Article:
Sunday, December 27, 2020

REVIEW: 'Bridgerton' - Daphne and Simon Finally Confront Each Other About Their Future Together in 'After the Rain'

Netflix's Bridgerton - Episode 1.08 "After the Rain"

The duke and duchess' season-ending ball signals a turning point for their marriage - and ushers in changes of fortune and fate to those around them.

In 2019, the television industry aired 532 scripted shows across numerous outlets. The way people consume content now is different than it used to be. It happens according to one's own schedule. As such, it's less necessary to provide ample coverage of each episode in any given season from a show. Moreover, it is simply impossible to watch everything. As such, this site provides shorter episodic reviews in order to cover as many shows as possible. With all of that being said, here are my thoughts on the season finale of Netflix's Bridgerton.

"After the Rain" was written by Chris Van Dusen and directed by Alrick Riley

Love is a choice. It's a choice that the people in a relationship have to make every single day. That's the lesson Lady Bridgerton hopes to pass along to Daphne at this precise moment. She is grateful that she and her late husband always chose each other no matter what problems they encountered. She misses that dynamic now. She yearns for him every single day. That's how powerful their love was. It's an example for their children. However, they had problems as well. They had to work hard to overcome them and continue to be what their family needed. They never allowed those issues to infect their children and how they perceived love. Daphne resents that to a certain extent because she has only seen the bliss. She thinks love shouldn't be as hard as it has currently been with Simon. Meanwhile, he grew up believing that he needed to be perfect in order to be worthy of love. Of course, the show does a much better job at explaining his motives through Daphne's monologue in the rain than any previous moment with him. The narrative is always fundamentally centered around Daphne. That's fitting considering she comes from the Bridgerton family. That gives the show its name. However, Simon's perspective can offer something unique and different. By the finale though, he is mostly asked to change. He has to evolve beyond his vow to never have children out of spite for the hatred his father always passed along to him. In holding firm to that pride, he essentially became just like his father. Lady Danbury can see that. She can call him out on it as well. And yet, the show barely makes that correlation. He has become what he has always hatred. He has pushed Daphne away and alienated her in the life that was once so fulfilling to her. He has to admit his faults in order to welcome in the beauty that a child can bring. And yes, that's exactly where this story is heading. He doesn't change his position because he sees how much it pains Daphne to have this desire denied to her. Instead, it's completely about her passionately delivering an argument in the rain about how imperfect the world is. That's just what it is. It's tragic that Simon grew up the way he did. He had to overcome so much adversity. He is now stronger though. He has a life where he can fully accept love. He can embrace what he has with Daphne. He just has to choose it and not hold onto the pain of the past. It's just that easy. That seems a little reductive. And yet, that has been the overall scope of the story this season. This was the core conflict. It only took one passionate speech to seemingly overcome it. People can see the love and passion between Daphne and Simon whenever they look at each other. In fact, that is the overall sentiment of the show. Love is so powerful that catching the sight of the other compels each person into action. Love can conquer all if one simply gives in to it. That is exciting and passionate for a moment. However, it's not truthful for all that a life together entails. Daphne and Simon find their peace. They welcome a son. However, Anthony is left feeling betrayed because Siena refuses to step into a life that doesn't fit her. She doesn't want to be judged by people who deem her unbecoming of wealth and stature. She has a life that is completely her own. She shouldn't have to change herself in order to fit into someone's narrow definition of what she should be. Anthony is willing to write off romance completely in the aftermath. He is open to marriage but has a cynical view of what he can hope to achieve because of his position in life. Daphne and Simon have the clarity that that isn't true. It simply comes after a season in which their struggle is reduced down to her persuading him to accept her vision of what the future can be. The show clashes with itself in that regard.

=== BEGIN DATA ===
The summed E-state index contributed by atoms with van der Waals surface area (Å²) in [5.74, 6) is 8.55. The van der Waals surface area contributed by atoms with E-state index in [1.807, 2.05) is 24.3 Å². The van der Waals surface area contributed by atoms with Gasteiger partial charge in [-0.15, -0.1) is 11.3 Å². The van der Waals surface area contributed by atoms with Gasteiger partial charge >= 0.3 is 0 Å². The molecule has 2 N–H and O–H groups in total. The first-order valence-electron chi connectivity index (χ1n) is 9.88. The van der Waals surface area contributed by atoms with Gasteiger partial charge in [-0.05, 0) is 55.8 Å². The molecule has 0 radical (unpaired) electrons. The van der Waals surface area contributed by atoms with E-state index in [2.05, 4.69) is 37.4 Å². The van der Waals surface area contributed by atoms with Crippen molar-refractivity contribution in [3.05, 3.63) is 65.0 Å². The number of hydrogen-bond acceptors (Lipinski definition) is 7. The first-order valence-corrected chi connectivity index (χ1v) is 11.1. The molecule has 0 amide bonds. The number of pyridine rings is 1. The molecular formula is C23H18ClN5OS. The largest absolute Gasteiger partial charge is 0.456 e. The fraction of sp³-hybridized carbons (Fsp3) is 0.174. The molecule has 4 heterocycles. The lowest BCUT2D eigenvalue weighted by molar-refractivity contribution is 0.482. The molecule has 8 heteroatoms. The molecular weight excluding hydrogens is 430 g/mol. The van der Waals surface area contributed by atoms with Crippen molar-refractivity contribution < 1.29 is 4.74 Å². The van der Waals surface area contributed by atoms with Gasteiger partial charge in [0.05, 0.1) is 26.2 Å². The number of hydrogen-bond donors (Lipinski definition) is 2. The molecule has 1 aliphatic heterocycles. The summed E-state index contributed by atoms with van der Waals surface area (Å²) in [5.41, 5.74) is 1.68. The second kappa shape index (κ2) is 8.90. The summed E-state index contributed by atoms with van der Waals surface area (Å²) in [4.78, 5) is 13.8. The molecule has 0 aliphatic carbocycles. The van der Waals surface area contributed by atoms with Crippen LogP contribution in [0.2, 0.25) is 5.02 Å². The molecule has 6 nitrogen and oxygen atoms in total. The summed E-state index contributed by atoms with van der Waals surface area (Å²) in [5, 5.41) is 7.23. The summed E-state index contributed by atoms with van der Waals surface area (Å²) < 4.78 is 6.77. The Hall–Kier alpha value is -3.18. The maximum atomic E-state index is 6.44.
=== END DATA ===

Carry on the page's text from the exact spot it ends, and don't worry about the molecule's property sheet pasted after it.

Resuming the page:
Of course, not every romance is the same. Not everything can be expected to end happily. Marina and her baby survive. She also embraces a proposal from George's brother after learning that he died in battle. Meanwhile, Lord Featherington is killed after fixing a bet to ensure that he wins a massive payout. That could also bring doom to Will and his family who are simply trying to build a better life for themselves instead of struggling moment to moment. Again, the show could explore the racial politics of all of this in more depth. It is choosing not to which remains an odd decision. The same goes to Benedict exploring gay culture in the city while also directly showcasing that he is not gay himself. And finally, Lady Whistledown is revealed to be Penelope. The intensity of Eloise's investigation suggested that the audience would gain some clarity as to the writer's identity this season. It was never guaranteed though. The premiere opened with the narration teasing that Whistledown would always be an unknown figure. With this reveal, it will force the audience to go back and see how Penelope acts in each given situation. Plus, it makes Whistledown's writings more of a reaction to everything going on in the Featherington household than in London at large. That places that particular drama front and center. It's full of scandal with Penelope always being seen as different than the rest of her family. And yet, her prominence as this writer also clashes with her own tentativeness in the world. She struggles to tell Colin about her crush on him. Plus, she is more than comfortable teasing her supposed best friend Eloise in her pursuit of learning the identity of this incredible woman. That impulse preserves the secret. She may reveal herself at some point. She may have her identity revealed by someone needing to expose her. It makes that mystery more personal and complicated because it's the fate of one of the core characters. It's not some anonymous observer to all of this. It's someone who has a personal interest in what happens next. That will provide more prominence. But again, it may offer more shortcomings because Penelope and the other people of this society rarely acknowledge just how life-changing their personal actions can be. They cannot control those ramifications. Everything works out for so many here. That makes it a fairytale ending in some aspects. However, it was quite a struggle throughout the journey getting to this point.